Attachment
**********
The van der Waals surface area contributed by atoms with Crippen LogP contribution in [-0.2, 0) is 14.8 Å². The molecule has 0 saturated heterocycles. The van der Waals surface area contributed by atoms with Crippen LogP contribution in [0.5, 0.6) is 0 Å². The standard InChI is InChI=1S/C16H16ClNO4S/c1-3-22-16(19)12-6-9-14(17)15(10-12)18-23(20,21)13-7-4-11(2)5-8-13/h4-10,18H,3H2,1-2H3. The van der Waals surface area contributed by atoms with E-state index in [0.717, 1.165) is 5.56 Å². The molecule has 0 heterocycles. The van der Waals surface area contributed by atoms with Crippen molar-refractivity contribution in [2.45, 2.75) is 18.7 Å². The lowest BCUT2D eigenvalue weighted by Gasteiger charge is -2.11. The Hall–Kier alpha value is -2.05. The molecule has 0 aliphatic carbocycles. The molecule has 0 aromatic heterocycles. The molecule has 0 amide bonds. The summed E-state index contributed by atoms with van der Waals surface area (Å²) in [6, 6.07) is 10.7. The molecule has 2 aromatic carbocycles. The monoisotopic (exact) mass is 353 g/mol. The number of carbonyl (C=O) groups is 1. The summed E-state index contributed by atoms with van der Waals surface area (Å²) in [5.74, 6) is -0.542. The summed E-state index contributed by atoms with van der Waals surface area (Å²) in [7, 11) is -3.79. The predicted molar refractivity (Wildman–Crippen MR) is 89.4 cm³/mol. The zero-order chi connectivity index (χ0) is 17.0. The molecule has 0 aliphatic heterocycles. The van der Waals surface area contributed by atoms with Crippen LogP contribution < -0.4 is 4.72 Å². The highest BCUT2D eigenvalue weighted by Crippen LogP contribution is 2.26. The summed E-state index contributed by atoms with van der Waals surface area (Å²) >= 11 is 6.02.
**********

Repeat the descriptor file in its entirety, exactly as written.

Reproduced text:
The van der Waals surface area contributed by atoms with Crippen LogP contribution in [-0.2, 0) is 14.8 Å². The molecule has 0 saturated heterocycles. The van der Waals surface area contributed by atoms with Crippen LogP contribution in [0.5, 0.6) is 0 Å². The standard InChI is InChI=1S/C16H16ClNO4S/c1-3-22-16(19)12-6-9-14(17)15(10-12)18-23(20,21)13-7-4-11(2)5-8-13/h4-10,18H,3H2,1-2H3. The van der Waals surface area contributed by atoms with E-state index in [0.717, 1.165) is 5.56 Å². The molecule has 0 heterocycles. The van der Waals surface area contributed by atoms with Crippen molar-refractivity contribution in [2.45, 2.75) is 18.7 Å². The lowest BCUT2D eigenvalue weighted by Gasteiger charge is -2.11. The Hall–Kier alpha value is -2.05. The molecule has 0 aliphatic carbocycles. The molecule has 0 aromatic heterocycles. The molecule has 0 amide bonds. The summed E-state index contributed by atoms with van der Waals surface area (Å²) in [6, 6.07) is 10.7. The molecule has 2 aromatic carbocycles. The monoisotopic (exact) mass is 353 g/mol. The number of carbonyl (C=O) groups is 1. The summed E-state index contributed by atoms with van der Waals surface area (Å²) in [5.74, 6) is -0.542. The summed E-state index contributed by atoms with van der Waals surface area (Å²) in [7, 11) is -3.79. The predicted molar refractivity (Wildman–Crippen MR) is 89.4 cm³/mol. The zero-order chi connectivity index (χ0) is 17.0. The molecule has 0 aliphatic heterocycles. The van der Waals surface area contributed by atoms with Crippen LogP contribution < -0.4 is 4.72 Å². The highest BCUT2D eigenvalue weighted by Crippen LogP contribution is 2.26. The summed E-state index contributed by atoms with van der Waals surface area (Å²) >= 11 is 6.02.